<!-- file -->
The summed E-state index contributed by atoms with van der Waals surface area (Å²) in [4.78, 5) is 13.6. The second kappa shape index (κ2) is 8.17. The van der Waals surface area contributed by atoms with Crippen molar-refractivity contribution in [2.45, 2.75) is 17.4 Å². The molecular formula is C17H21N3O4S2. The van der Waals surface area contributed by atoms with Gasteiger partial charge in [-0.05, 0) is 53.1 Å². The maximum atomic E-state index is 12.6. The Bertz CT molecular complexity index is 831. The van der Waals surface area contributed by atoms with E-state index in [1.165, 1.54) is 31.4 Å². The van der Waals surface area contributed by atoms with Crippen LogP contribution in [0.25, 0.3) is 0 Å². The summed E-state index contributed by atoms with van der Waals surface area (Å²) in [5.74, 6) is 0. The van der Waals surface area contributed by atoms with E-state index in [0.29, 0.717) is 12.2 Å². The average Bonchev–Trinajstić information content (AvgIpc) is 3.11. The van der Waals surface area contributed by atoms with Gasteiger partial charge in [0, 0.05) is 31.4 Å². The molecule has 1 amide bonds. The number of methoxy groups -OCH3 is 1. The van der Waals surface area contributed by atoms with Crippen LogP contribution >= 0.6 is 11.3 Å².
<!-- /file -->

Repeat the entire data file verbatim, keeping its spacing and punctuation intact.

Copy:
The summed E-state index contributed by atoms with van der Waals surface area (Å²) in [4.78, 5) is 13.6. The second kappa shape index (κ2) is 8.17. The van der Waals surface area contributed by atoms with Crippen molar-refractivity contribution in [2.45, 2.75) is 17.4 Å². The molecular formula is C17H21N3O4S2. The van der Waals surface area contributed by atoms with Gasteiger partial charge in [-0.05, 0) is 53.1 Å². The maximum atomic E-state index is 12.6. The Bertz CT molecular complexity index is 831. The van der Waals surface area contributed by atoms with E-state index in [1.165, 1.54) is 31.4 Å². The van der Waals surface area contributed by atoms with Crippen LogP contribution in [0.25, 0.3) is 0 Å². The summed E-state index contributed by atoms with van der Waals surface area (Å²) in [5.74, 6) is 0. The van der Waals surface area contributed by atoms with E-state index in [0.29, 0.717) is 12.2 Å². The average Bonchev–Trinajstić information content (AvgIpc) is 3.11. The van der Waals surface area contributed by atoms with Gasteiger partial charge in [0, 0.05) is 31.4 Å². The molecule has 1 amide bonds. The number of methoxy groups -OCH3 is 1. The van der Waals surface area contributed by atoms with Crippen LogP contribution >= 0.6 is 11.3 Å².